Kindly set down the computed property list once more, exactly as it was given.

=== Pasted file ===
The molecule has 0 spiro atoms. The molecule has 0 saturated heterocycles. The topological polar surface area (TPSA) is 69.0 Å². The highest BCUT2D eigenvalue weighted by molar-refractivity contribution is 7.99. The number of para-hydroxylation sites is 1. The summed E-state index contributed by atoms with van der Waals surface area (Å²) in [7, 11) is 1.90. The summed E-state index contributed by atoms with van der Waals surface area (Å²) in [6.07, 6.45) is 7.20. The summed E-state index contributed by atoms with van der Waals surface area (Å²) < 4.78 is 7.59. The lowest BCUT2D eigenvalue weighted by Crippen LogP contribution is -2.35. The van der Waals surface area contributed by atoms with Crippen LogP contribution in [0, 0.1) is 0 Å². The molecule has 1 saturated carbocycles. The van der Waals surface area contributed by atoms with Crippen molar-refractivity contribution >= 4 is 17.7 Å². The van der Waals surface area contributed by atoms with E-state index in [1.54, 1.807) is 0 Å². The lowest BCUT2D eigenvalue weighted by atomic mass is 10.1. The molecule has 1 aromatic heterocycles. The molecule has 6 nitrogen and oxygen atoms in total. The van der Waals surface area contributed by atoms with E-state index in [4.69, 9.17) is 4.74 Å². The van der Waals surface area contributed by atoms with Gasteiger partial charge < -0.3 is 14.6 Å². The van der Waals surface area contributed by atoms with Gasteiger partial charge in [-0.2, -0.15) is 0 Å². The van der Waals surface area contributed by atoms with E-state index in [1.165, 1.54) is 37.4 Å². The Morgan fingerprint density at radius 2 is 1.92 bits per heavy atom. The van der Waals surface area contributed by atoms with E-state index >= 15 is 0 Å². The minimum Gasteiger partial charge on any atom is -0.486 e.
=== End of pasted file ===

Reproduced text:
The molecule has 0 spiro atoms. The molecule has 0 saturated heterocycles. The topological polar surface area (TPSA) is 69.0 Å². The highest BCUT2D eigenvalue weighted by molar-refractivity contribution is 7.99. The number of para-hydroxylation sites is 1. The summed E-state index contributed by atoms with van der Waals surface area (Å²) in [7, 11) is 1.90. The summed E-state index contributed by atoms with van der Waals surface area (Å²) in [6.07, 6.45) is 7.20. The summed E-state index contributed by atoms with van der Waals surface area (Å²) < 4.78 is 7.59. The lowest BCUT2D eigenvalue weighted by Crippen LogP contribution is -2.35. The van der Waals surface area contributed by atoms with Crippen LogP contribution in [0, 0.1) is 0 Å². The molecule has 1 saturated carbocycles. The van der Waals surface area contributed by atoms with Crippen molar-refractivity contribution >= 4 is 17.7 Å². The van der Waals surface area contributed by atoms with E-state index in [1.54, 1.807) is 0 Å². The lowest BCUT2D eigenvalue weighted by atomic mass is 10.1. The molecule has 1 aromatic heterocycles. The molecule has 6 nitrogen and oxygen atoms in total. The van der Waals surface area contributed by atoms with E-state index in [4.69, 9.17) is 4.74 Å². The van der Waals surface area contributed by atoms with Gasteiger partial charge < -0.3 is 14.6 Å². The van der Waals surface area contributed by atoms with Gasteiger partial charge in [-0.2, -0.15) is 0 Å². The van der Waals surface area contributed by atoms with E-state index in [1.165, 1.54) is 37.4 Å². The Morgan fingerprint density at radius 2 is 1.92 bits per heavy atom. The van der Waals surface area contributed by atoms with E-state index >= 15 is 0 Å². The minimum Gasteiger partial charge on any atom is -0.486 e.